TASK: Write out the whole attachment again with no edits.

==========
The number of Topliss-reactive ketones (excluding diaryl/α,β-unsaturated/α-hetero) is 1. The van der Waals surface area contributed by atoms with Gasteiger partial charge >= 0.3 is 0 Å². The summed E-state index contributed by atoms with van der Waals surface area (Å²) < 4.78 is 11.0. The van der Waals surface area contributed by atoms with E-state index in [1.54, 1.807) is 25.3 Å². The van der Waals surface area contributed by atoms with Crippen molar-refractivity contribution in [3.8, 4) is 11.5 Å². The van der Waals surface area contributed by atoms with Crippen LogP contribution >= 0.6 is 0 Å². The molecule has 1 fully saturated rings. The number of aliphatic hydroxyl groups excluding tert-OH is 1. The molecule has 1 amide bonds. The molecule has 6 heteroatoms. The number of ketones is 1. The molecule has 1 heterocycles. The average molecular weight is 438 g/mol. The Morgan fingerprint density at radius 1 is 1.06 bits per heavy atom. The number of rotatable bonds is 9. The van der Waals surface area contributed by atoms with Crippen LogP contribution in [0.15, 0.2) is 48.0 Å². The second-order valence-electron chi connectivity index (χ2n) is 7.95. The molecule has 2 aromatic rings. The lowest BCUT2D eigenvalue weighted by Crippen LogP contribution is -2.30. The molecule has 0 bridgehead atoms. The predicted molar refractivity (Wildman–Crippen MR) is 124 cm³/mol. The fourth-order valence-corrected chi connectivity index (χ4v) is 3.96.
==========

The number of Topliss-reactive ketones (excluding diaryl/α,β-unsaturated/α-hetero) is 1. The van der Waals surface area contributed by atoms with Gasteiger partial charge >= 0.3 is 0 Å². The summed E-state index contributed by atoms with van der Waals surface area (Å²) < 4.78 is 11.0. The van der Waals surface area contributed by atoms with E-state index in [1.54, 1.807) is 25.3 Å². The van der Waals surface area contributed by atoms with Crippen molar-refractivity contribution in [3.8, 4) is 11.5 Å². The van der Waals surface area contributed by atoms with Crippen LogP contribution >= 0.6 is 0 Å². The molecule has 1 fully saturated rings. The number of aliphatic hydroxyl groups excluding tert-OH is 1. The molecule has 1 amide bonds. The molecule has 6 heteroatoms. The number of ketones is 1. The molecule has 1 heterocycles. The average molecular weight is 438 g/mol. The Morgan fingerprint density at radius 1 is 1.06 bits per heavy atom. The number of rotatable bonds is 9. The van der Waals surface area contributed by atoms with Crippen LogP contribution in [0.15, 0.2) is 48.0 Å². The second-order valence-electron chi connectivity index (χ2n) is 7.95. The molecule has 2 aromatic rings. The lowest BCUT2D eigenvalue weighted by Crippen LogP contribution is -2.30. The molecule has 0 bridgehead atoms. The predicted molar refractivity (Wildman–Crippen MR) is 124 cm³/mol. The fourth-order valence-corrected chi connectivity index (χ4v) is 3.96.